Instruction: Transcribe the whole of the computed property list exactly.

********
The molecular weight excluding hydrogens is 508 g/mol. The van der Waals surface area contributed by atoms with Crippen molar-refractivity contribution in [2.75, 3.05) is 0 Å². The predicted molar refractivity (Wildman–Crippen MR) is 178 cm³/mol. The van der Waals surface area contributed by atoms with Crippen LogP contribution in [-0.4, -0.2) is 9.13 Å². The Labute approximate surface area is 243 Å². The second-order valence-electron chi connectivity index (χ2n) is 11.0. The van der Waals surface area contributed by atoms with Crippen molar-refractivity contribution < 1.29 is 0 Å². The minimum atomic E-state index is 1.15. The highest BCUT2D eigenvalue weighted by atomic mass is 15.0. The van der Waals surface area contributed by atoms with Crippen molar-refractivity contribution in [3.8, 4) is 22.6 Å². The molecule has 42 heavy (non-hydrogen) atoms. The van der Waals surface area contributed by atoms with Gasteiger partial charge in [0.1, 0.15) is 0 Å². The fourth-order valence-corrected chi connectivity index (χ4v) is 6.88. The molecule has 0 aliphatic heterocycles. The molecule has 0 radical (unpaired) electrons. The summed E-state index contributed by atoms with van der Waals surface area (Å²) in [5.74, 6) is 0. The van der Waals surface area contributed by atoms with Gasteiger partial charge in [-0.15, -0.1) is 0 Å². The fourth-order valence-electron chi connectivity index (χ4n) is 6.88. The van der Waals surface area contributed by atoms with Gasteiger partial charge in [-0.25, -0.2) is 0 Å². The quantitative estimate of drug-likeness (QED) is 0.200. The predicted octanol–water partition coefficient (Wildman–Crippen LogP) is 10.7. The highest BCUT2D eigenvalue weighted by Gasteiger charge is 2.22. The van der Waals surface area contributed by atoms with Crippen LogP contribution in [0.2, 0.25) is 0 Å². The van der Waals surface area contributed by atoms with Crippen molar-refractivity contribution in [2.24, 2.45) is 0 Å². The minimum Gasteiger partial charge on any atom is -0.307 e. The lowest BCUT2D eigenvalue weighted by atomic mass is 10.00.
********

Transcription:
The molecular weight excluding hydrogens is 508 g/mol. The van der Waals surface area contributed by atoms with Crippen molar-refractivity contribution in [2.75, 3.05) is 0 Å². The predicted molar refractivity (Wildman–Crippen MR) is 178 cm³/mol. The van der Waals surface area contributed by atoms with Crippen LogP contribution in [-0.4, -0.2) is 9.13 Å². The Labute approximate surface area is 243 Å². The second-order valence-electron chi connectivity index (χ2n) is 11.0. The van der Waals surface area contributed by atoms with Crippen molar-refractivity contribution < 1.29 is 0 Å². The minimum atomic E-state index is 1.15. The highest BCUT2D eigenvalue weighted by atomic mass is 15.0. The van der Waals surface area contributed by atoms with Crippen molar-refractivity contribution in [3.8, 4) is 22.6 Å². The molecule has 42 heavy (non-hydrogen) atoms. The van der Waals surface area contributed by atoms with Gasteiger partial charge in [0.1, 0.15) is 0 Å². The fourth-order valence-corrected chi connectivity index (χ4v) is 6.88. The molecule has 0 aliphatic heterocycles. The molecule has 0 radical (unpaired) electrons. The summed E-state index contributed by atoms with van der Waals surface area (Å²) in [5.74, 6) is 0. The van der Waals surface area contributed by atoms with Gasteiger partial charge in [-0.15, -0.1) is 0 Å². The fourth-order valence-electron chi connectivity index (χ4n) is 6.88. The van der Waals surface area contributed by atoms with Gasteiger partial charge in [-0.25, -0.2) is 0 Å². The quantitative estimate of drug-likeness (QED) is 0.200. The predicted octanol–water partition coefficient (Wildman–Crippen LogP) is 10.7. The highest BCUT2D eigenvalue weighted by Gasteiger charge is 2.22. The van der Waals surface area contributed by atoms with Crippen LogP contribution in [0.2, 0.25) is 0 Å². The van der Waals surface area contributed by atoms with Crippen molar-refractivity contribution in [2.24, 2.45) is 0 Å². The minimum Gasteiger partial charge on any atom is -0.307 e. The lowest BCUT2D eigenvalue weighted by atomic mass is 10.00.